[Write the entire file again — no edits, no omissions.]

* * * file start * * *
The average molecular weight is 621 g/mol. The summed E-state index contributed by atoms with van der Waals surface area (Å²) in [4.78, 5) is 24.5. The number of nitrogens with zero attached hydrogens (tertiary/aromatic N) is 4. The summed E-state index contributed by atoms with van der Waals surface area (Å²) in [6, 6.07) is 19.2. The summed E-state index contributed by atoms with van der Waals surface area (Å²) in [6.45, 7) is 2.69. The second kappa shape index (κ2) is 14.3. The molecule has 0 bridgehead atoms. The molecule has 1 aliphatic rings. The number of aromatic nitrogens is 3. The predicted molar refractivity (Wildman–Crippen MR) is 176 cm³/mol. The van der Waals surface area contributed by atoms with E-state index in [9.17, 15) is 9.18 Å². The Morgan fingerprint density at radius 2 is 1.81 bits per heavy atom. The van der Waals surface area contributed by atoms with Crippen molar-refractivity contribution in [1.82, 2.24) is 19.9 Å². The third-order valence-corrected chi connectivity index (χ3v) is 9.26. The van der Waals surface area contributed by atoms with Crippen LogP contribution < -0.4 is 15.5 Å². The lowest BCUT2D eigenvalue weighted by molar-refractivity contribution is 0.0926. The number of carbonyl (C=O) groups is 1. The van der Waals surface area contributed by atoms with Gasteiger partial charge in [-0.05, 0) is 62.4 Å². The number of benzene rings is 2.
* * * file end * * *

The average molecular weight is 621 g/mol. The summed E-state index contributed by atoms with van der Waals surface area (Å²) in [4.78, 5) is 24.5. The number of nitrogens with zero attached hydrogens (tertiary/aromatic N) is 4. The summed E-state index contributed by atoms with van der Waals surface area (Å²) in [6, 6.07) is 19.2. The summed E-state index contributed by atoms with van der Waals surface area (Å²) in [6.45, 7) is 2.69. The second kappa shape index (κ2) is 14.3. The molecule has 0 bridgehead atoms. The molecule has 1 aliphatic rings. The number of aromatic nitrogens is 3. The predicted molar refractivity (Wildman–Crippen MR) is 176 cm³/mol. The van der Waals surface area contributed by atoms with E-state index in [9.17, 15) is 9.18 Å². The Morgan fingerprint density at radius 2 is 1.81 bits per heavy atom. The van der Waals surface area contributed by atoms with Crippen molar-refractivity contribution in [1.82, 2.24) is 19.9 Å². The third-order valence-corrected chi connectivity index (χ3v) is 9.26. The van der Waals surface area contributed by atoms with Crippen LogP contribution < -0.4 is 15.5 Å². The lowest BCUT2D eigenvalue weighted by molar-refractivity contribution is 0.0926. The number of carbonyl (C=O) groups is 1. The van der Waals surface area contributed by atoms with Gasteiger partial charge in [-0.05, 0) is 62.4 Å². The number of benzene rings is 2.